3. The Social Network. Over the past few years, David Fincher has gone from being a stylish but chilly visual perfectionist to a director who can seemingly do anything. Zodiac was the best movie ever made about serial killers and journalism, as well as the best Bay Area picture since Vertigo; The Social Network, in turn, is the best Harvard movie of all time, as well as a layered, trashy story of money and friendship, with an Aaron Sorkin script that manages to evoke both John Hughes and Citizen Kane. It’s almost enough to make me excited about The Girl With the Dragon Tattoo.

4. Exit Through the Gift Shop. Even more than Inception, this was the best film of the year for inspiring endless heated debate. Months later, I’m still not sure what to think about the strange case of Banksy and Mr. Brainwash, which is some combination of cautionary tale, Horatio Alger story, fascinating reportage, and practical joke. I do know that it’s impossible to watch it without questioning your deepest assumptions about art, commerce, and the nature of documentary filmmaking. And even if it’s something of a put-on, which I think at least part of it is, it’s still the best movie of its kind since F for Fake.

5. The Ghost Writer. Roman Polanski’s modest but wickedly sophisticated thriller is a reminder that a movie doesn’t need to be big to be memorable. The ingredients couldn’t be simpler: a tight story, an impeccable cast (aside from Kim Cattrall’s distractingly plummy British accent), and an isolated house on the beach. The result is one of the great places in the movies, as real as Hannibal Lecter’s cell or the detective’s office in The Usual Suspects. By the end, we feel as if we could find our way around this house on our own, and the people inside it—especially the devastating Olivia Williams—have taken up residence in our dreams.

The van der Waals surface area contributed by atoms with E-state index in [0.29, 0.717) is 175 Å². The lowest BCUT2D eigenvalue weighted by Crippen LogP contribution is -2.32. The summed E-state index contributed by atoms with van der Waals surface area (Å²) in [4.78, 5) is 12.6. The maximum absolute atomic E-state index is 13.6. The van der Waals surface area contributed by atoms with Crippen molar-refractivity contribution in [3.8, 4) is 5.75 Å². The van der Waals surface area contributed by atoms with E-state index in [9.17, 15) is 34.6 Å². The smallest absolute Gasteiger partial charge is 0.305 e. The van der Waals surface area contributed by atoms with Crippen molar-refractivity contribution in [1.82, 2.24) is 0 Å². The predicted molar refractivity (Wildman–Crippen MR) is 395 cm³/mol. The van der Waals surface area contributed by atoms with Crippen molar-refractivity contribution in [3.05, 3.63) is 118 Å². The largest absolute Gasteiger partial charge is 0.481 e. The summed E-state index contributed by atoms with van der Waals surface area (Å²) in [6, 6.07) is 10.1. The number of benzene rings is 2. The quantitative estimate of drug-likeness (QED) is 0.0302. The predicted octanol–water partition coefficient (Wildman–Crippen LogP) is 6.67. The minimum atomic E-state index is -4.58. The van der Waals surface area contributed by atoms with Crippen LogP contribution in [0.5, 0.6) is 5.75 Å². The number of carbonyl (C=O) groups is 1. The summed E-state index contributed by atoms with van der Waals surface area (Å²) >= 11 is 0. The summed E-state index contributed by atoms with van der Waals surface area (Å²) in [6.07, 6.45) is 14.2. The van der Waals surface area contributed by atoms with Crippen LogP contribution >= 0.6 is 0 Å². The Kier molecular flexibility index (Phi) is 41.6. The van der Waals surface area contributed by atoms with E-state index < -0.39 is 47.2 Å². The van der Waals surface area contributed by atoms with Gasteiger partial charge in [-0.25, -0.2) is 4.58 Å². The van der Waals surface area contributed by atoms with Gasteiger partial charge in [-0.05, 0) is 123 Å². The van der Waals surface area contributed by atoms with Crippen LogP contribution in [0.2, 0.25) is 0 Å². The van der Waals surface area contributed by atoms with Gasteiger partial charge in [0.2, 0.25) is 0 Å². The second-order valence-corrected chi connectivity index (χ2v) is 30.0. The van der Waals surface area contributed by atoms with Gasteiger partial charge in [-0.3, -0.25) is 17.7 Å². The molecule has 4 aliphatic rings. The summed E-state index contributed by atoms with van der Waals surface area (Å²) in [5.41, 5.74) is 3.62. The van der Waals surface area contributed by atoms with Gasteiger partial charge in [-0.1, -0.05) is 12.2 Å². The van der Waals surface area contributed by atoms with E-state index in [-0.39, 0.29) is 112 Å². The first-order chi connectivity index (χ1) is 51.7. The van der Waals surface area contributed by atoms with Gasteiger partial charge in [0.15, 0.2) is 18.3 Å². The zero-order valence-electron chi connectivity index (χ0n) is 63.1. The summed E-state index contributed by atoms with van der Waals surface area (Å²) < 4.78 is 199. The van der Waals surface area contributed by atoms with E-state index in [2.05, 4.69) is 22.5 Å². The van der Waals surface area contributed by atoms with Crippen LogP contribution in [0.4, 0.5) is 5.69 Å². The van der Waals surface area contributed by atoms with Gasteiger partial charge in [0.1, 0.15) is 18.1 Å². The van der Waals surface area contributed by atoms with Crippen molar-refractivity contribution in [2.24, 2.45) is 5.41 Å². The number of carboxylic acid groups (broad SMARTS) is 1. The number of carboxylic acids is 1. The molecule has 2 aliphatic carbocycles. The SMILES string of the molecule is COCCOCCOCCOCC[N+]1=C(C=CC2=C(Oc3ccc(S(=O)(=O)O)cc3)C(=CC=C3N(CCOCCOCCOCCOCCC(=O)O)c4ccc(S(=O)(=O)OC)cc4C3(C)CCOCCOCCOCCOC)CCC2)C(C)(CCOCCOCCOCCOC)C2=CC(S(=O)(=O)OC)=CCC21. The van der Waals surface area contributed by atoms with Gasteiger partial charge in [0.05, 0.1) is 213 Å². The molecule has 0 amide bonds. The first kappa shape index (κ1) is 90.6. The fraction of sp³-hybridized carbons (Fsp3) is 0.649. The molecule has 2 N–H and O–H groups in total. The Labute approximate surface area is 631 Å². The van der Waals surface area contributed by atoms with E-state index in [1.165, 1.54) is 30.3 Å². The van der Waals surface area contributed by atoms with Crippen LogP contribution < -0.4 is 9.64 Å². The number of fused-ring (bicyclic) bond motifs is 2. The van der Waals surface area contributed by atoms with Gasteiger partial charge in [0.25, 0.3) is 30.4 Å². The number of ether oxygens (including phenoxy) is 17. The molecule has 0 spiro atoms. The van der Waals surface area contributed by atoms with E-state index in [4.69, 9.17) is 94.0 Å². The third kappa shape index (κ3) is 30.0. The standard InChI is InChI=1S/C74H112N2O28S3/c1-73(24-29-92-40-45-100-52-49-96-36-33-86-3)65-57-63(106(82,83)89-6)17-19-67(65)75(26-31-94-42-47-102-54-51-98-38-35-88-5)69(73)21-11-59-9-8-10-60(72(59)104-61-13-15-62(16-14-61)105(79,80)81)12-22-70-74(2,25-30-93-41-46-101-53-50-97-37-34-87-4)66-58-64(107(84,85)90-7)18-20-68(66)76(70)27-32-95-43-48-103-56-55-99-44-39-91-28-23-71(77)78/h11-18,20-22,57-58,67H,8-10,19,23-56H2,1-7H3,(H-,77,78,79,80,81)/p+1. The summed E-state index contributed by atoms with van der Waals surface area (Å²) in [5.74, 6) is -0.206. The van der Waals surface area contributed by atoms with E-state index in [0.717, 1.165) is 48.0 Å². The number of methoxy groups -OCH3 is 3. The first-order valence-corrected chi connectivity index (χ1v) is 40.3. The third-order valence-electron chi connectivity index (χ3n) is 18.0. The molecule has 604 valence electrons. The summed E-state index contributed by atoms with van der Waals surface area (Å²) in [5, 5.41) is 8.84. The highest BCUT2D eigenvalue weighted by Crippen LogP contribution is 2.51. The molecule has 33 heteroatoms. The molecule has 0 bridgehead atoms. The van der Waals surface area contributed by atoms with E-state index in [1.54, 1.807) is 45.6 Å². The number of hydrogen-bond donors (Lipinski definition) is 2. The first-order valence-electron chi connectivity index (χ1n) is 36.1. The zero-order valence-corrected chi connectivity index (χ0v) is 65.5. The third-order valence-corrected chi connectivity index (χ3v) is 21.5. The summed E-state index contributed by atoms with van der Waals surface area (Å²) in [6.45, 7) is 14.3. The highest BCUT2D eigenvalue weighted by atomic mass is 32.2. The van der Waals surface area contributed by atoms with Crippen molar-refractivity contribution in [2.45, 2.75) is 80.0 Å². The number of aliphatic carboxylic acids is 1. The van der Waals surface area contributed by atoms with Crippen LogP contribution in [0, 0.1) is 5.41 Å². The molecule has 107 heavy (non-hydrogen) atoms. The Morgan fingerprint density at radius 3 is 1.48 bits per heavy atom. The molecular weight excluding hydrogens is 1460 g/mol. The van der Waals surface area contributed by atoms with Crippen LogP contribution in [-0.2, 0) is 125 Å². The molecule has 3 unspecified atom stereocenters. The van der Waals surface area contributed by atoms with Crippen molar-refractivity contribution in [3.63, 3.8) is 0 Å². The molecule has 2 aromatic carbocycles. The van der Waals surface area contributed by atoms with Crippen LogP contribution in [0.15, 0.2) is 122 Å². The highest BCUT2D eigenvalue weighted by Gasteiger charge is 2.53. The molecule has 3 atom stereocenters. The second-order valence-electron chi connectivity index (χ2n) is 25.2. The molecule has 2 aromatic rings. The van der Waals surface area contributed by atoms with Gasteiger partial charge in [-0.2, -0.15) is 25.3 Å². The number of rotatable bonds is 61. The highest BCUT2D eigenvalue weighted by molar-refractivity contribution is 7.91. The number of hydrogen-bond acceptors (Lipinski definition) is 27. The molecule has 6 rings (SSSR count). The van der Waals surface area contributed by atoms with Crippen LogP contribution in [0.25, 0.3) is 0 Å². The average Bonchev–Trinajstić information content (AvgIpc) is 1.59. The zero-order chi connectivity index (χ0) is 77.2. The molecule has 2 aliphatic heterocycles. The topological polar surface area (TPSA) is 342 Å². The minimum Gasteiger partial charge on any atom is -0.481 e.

6. Fair Game. Aside from a pair of appealingly nuanced performances by Naomi Watts (as Valerie Plame) and Sean Penn (as Joseph Wilson), Fair Game doesn’t even try to be balanced: it’s a story of complex good against incredible, mustache-twirling evil, which would be objectionable from a narrative perspective if it weren’t so close to the truth. At its best, it’s reminiscent of The Insider, both in its sense of outrage and in the massive technical skill that it lavishes on intimate spaces. It’s impossible to watch it without being swept up again by renewed indignation.